|Private Cause of Action Exists for RICO Criminal Violations|
Supreme Court held that if a party rigged a public bidding process, thereby causing competitors to lose prospective business, the losers had a private right of action to sue under RICO. The party that rigged the bidding process was accused of engaging in mail fraud, a criminal offense, which could give rise to the suit.
RICO; Private Right of Action; Mail Fraud
|C A S E S U M M A R Y|
Cook County, Illinois, holds public auctions to sell tax liens on properties of delinquent taxpayers. Winning bidders give the property owner the chance to pay the back taxes, plus a penalty. If the taxpayer does not pay the taxes, the bidder then owns the property and sometimes sells it for a significant profit. To prevent one buyer from getting control of the process, the rules require each buyer to submit bids only in the real name of the buyer, not use hidden agents. Bidders must swear they are abiding by the rules. Phoenix Bond complained that Bridge had fraudulently obtained properties by violating the bidding rules. He used secret agents and lied on affidavits sent to the county that stated he did not do so. This allowed Bridge and his compatriots to gain more property at lower prices than should have been the case. Suit was brought for violation of the Racketeer Influenced and Corrupt Organizations Act (RICO). It provides a private right of action for treble damages to “any person injured in his business or property by reason of a violation” of the Act’s criminal prohibitions. The district court dismissed the suit for lack of standing. On appeal, the Seventh Circuit Court of Appeals reversed, holding that the bidders did have a cause of action based on RICO. Bridge appealed.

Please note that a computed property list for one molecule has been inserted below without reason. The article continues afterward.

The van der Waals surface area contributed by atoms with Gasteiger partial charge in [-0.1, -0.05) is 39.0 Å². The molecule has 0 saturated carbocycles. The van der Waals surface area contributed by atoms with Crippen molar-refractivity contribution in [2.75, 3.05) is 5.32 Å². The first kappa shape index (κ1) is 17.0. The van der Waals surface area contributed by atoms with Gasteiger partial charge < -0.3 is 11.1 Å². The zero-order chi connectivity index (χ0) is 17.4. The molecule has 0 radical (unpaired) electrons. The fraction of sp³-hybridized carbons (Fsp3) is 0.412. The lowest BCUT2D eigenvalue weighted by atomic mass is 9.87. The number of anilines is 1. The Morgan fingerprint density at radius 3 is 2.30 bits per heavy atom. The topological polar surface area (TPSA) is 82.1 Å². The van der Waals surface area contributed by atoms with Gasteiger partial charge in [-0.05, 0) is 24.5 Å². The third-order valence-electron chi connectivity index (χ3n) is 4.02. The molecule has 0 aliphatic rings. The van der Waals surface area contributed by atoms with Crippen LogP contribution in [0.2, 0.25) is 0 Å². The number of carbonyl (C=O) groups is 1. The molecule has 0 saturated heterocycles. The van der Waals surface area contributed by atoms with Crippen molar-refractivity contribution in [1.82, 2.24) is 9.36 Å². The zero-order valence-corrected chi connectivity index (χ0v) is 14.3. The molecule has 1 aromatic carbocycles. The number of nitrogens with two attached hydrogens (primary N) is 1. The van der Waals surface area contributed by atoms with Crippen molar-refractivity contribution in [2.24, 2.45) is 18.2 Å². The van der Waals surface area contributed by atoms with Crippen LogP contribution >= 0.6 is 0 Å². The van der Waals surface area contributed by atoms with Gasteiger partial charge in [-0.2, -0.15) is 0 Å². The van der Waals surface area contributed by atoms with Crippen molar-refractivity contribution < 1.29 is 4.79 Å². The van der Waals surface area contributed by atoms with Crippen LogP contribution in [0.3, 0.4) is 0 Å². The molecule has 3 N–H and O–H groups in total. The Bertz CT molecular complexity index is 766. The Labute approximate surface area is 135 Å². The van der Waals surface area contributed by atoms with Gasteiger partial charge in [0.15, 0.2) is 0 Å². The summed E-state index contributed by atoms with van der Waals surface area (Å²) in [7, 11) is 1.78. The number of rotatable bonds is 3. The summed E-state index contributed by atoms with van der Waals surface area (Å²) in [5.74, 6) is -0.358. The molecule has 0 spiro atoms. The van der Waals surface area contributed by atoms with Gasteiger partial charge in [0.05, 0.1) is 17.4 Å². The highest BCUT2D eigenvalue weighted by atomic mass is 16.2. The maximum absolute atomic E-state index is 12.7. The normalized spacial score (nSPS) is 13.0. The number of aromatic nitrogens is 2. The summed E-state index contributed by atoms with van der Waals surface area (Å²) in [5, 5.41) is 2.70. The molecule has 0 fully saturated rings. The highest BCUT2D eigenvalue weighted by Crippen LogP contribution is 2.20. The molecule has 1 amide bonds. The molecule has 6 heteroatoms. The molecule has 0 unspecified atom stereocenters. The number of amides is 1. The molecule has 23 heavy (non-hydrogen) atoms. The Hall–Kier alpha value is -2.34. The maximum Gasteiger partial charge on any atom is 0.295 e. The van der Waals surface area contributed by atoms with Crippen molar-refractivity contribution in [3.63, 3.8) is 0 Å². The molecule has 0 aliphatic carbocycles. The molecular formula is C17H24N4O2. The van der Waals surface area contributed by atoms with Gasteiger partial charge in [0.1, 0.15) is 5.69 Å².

Affirmed. A plaintiff asserting a RICO claim based on mail fraud, as here, need not show, as an element of the claim or as a prerequisite to establish proximate cause, that it relied on defendant’s alleged misrepresentations. Mail fraud occurs whenever a person has devised a scheme to defraud and used the mail to help execute the scheme. The fact that Phoenix Bond and other bidders may not have relied on paperwork sent by Bridge and others to the County does not mean they were not injured by such paperwork, as that was at the heart of the scheme to execute the improper bidding scheme. A person can be injured by reason of mail fraud even if he has not relied on any misrepresentation. Here, Phoenix Bond has shown that by violating the bidding rules, Bridge could have imposed real harm due to Phoenix Bond losing out on liens it may otherwise have won in the bidding process.
Bridge v. Phoenix Bond & Indemnity Co., 128 S.Ct. 2131 (Sup. Ct., 2008)
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